Genetic variability in ∆ and its relationship to growth traits has been studied in a variety of tree species to investigate the feasibility of breeding trees for high WUE. Narrow-sense heritability estimates for ∆ in tree populations have been found to vary greatly, ranging from h2 = 0.09 in loblolly pine seedlings [12] to h2 = 0.72 in hoop pine (Araucaria cunninghamii Aiton ex A.Cunn.) [13]. The relationship between carbon isotope discrimination and tree growth has also been studied in some species but results have been variable. Marguerit et al. [6] found moderate narrow-sense heritability for ∆13C (h2 = 0.29) in maritime pine (Pinus pinaster Ait.) and their results indicate that high WUE is not genetically correlated with growth. They concluded it should be possible to select genotypes for both high WUE and superior growth rate. In contrast, Xu et al. [14] found strong, negative genetic correlations (r = −0.83 to −0.96) between ∆13C and tree growth, particularly tree height, in clones of an F1 hybrid of slash pine (Pinus elliottii Engelm.) and Caribbean pine (Pinus caribaea Morelet). Furthermore, in tests across sites that varied in water availability, Johnsen et al. [15] found ∆13C to be moderately to highly heritable (family mean h2 = 0.54) and strongly, negatively correlated with growth (r = −0.97) in a black spruce (Picea mariana Mill.) population. Moreover, in an earlier study consisting of a subset of four families included in the same black spruce tests, a negative correlation between ∆ and tree height was found only in data collected from the driest sites [16]. Similarly, in an investigation of WUE in five-year-old longleaf pine, a negative relationship between tree height and Δ13C was observed (r = −0.55) only on an experimental site that had not been irrigated and was found to have the lowest productivity [17]. Additional research is needed to determine the relationship between water use efficiency and growth in longleaf pine, especially in older trees and across life stages.
In order to ensure the adaptability of seed used for restoration of longleaf pine ecosystems, fundamental knowledge of genetic variability existing in populations of this species is needed. In this study, we evaluated full-sib family variation for WUE and growth traits, as well as WUE-growth relationships across different life stages in mature trees from a population of longleaf pine. We hypothesized that tree mean diameter at breast height (DBH) and mean total tree height would differ significantly among families. We also predicted we would observe significant family variation for WUE, as estimated by ∆ measured from wood cores. Finally, we hypothesized that we would find a negative relationship between growth rates and ∆ during early, intermediate and mature growth stages.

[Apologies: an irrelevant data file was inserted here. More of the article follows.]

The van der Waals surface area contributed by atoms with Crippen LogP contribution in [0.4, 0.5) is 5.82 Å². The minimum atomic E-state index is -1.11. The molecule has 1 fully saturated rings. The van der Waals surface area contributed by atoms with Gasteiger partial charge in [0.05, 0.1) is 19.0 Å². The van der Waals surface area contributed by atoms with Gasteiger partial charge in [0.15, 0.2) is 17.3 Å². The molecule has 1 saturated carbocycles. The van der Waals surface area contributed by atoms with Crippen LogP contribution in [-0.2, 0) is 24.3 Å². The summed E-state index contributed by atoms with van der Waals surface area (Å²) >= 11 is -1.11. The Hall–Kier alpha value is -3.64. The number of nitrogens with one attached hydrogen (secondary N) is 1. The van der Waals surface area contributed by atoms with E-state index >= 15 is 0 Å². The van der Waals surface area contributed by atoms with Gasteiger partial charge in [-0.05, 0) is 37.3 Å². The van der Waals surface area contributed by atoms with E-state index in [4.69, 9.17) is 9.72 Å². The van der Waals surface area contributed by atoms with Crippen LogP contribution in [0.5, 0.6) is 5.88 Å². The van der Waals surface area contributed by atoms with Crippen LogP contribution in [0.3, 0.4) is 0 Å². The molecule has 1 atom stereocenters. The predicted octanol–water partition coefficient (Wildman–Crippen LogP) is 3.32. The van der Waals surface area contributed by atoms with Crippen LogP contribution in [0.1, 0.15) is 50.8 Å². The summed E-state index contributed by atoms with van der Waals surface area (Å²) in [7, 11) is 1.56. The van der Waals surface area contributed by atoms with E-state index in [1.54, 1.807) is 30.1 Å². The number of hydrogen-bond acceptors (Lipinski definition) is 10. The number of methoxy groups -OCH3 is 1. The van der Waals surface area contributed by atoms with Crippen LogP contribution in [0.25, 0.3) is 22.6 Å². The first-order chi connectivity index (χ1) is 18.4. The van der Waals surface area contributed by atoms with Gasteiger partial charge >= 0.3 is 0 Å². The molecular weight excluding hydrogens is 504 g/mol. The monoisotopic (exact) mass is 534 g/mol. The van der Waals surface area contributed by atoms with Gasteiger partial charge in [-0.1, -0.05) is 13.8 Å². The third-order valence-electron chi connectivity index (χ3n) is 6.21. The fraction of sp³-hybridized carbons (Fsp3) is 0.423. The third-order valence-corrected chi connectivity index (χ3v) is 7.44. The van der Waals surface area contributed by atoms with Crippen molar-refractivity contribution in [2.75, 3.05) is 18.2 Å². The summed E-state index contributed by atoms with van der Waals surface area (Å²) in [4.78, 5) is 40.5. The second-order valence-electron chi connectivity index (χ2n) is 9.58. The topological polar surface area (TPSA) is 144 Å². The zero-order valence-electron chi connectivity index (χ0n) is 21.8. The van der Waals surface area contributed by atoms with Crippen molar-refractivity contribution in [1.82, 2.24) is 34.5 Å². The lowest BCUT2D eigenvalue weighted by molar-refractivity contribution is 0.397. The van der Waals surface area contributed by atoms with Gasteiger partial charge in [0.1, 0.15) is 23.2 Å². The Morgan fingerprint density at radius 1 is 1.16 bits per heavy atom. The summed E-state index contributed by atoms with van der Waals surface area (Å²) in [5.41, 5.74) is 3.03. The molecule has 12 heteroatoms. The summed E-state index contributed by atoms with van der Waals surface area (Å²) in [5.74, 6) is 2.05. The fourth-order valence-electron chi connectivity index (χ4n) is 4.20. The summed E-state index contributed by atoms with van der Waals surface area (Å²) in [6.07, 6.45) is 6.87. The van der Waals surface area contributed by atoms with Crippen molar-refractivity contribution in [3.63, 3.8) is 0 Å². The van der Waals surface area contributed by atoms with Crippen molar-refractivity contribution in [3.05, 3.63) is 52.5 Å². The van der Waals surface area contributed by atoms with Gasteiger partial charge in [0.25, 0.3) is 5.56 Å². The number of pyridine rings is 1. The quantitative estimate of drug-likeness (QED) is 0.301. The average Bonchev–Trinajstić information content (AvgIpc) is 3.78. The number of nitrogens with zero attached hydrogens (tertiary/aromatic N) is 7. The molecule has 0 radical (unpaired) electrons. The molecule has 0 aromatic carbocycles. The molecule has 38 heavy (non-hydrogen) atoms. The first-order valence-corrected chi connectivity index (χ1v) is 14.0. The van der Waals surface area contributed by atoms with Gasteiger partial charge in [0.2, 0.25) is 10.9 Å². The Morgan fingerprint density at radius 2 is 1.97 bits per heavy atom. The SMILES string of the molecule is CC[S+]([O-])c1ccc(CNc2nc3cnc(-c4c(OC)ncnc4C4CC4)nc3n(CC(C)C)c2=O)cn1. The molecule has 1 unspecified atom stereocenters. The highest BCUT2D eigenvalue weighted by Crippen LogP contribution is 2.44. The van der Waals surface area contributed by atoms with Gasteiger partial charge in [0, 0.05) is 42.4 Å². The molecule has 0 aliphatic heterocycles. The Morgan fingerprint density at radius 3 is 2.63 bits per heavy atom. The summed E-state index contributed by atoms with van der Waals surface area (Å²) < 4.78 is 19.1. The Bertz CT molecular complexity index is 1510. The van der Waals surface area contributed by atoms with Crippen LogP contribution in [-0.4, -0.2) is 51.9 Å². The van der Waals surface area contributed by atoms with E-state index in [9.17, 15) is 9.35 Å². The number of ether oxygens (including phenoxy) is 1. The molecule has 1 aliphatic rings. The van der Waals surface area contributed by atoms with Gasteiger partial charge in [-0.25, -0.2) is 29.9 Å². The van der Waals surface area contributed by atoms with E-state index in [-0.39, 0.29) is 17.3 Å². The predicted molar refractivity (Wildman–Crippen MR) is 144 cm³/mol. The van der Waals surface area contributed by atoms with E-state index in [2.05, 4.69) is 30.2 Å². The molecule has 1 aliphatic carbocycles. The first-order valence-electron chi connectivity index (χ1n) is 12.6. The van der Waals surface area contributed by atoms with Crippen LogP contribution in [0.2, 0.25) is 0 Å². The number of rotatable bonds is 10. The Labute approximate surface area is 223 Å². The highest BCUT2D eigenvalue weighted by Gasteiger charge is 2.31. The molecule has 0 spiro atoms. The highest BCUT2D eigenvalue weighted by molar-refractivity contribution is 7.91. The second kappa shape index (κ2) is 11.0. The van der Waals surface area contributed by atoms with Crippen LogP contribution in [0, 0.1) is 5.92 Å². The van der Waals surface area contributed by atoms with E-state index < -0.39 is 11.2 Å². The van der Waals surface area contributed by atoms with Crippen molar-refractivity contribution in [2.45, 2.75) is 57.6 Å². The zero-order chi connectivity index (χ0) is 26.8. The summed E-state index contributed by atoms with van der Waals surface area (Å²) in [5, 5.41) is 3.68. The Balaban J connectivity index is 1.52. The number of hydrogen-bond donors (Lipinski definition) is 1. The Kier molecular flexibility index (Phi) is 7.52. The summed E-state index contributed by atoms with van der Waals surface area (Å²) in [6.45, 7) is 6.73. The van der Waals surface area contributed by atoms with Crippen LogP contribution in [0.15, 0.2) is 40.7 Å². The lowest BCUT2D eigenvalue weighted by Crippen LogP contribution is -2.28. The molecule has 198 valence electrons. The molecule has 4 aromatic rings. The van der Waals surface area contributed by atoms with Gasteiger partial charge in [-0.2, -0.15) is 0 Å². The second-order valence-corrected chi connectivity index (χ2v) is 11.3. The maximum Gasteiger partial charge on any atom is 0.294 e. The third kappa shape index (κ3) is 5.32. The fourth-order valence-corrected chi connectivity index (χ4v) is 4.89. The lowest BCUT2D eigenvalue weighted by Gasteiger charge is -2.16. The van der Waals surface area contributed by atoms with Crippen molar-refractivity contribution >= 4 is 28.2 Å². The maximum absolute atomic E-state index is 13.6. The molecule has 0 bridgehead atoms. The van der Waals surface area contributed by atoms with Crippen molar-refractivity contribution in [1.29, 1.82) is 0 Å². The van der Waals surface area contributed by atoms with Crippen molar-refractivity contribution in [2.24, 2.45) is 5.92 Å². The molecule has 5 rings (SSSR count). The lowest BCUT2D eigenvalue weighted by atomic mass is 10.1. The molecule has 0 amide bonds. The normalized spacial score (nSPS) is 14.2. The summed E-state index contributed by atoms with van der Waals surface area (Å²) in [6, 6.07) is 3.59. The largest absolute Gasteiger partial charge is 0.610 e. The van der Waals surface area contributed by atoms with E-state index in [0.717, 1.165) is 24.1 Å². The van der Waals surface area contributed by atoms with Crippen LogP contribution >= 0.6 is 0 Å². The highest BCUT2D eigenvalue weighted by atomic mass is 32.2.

2. Materials and Methods

Measurements were recorded for growth traits and ∆ values were obtained from trees growing in plots of a longleaf pine genetic field experiment established in 1960 on the U.S. Forest Service’s Harrison Experimental Forest (HEF), located near Saucier, Mississippi, USA (30.65 N, 89.04 W, elevation 50 m) [18]. The HEF spans 1662 hectares within the De Soto National Forest and is representative of about 12.5 million hectares of land with similar soil properties and topography of the southeastern U.S. [19]. The climate in this region is temperate-humid subtropical, with annual temperatures ranging from −7 to 37 °C and a mean annual precipitation of 1651 mm and rainfall distributed relatively evenly throughout the year [19]. Soils on the HEF are well-drained, fine-sandy loams of the Ruston and McLaurin series and are generally low in mineral nutrients.
Trees selected for measurement are individuals in full-sib family plots that make up a subset of the collection of plots included in a 13-parent, partial diallel, field experiment established in 1960 for the purpose of studying trait inheritance patterns and parent-progeny correlations in longleaf pine [17]. The test was planted with seedlings from crosses among parents in the local area of the test. The test was planted in a hexagonal design with each tree 3.66 m from its six nearest neighbors. Mechanical weed control was performed for two years following planting and the test was mowed occasionally thereafter. The Bordeaux mixture fungicide was applied to the seedlings three times a year for the first three years, to minimize the effects of brown spot needle disease. The resulting subset of plots yields an experimental design structure consistent with a balanced, randomized, complete-block design with four blocks and a family structure formed by crossing six parents according to a pattern produced by a partial diallel mating design that results in nine full-sib families (Table 1). Because of tree mortality that occurred after the experiment was established and for purposes of this investigation, we chose to limit our attention to families for which there were at least three living trees per family plot in each experimental block. Nevertheless, only 107 trees were available for data collection, as a result of the mortality of one tree in family 30 × 39. Tree DBH and total tree height were measured at ages 7, 17, 30 and 40 years following establishment of the experiment, with the exception of tree height for at age 30.
Increment cores were withdrawn from trees at approximately 1.2 m above ground level using a 40.64 cm long, 5.15 mm diameter increment borer bit. Cores were collected from the west side of tree boles during October 2014 and November 2015. Following extraction, the core samples were placed in plastic beverage straws and immediately placed on ice then subsequently stored in a freezer at −30 °C until being shipped on ice to the USDA Forest Service Southern Research Station (SRS) lab at Research Triangle Park, North Carolina, USA.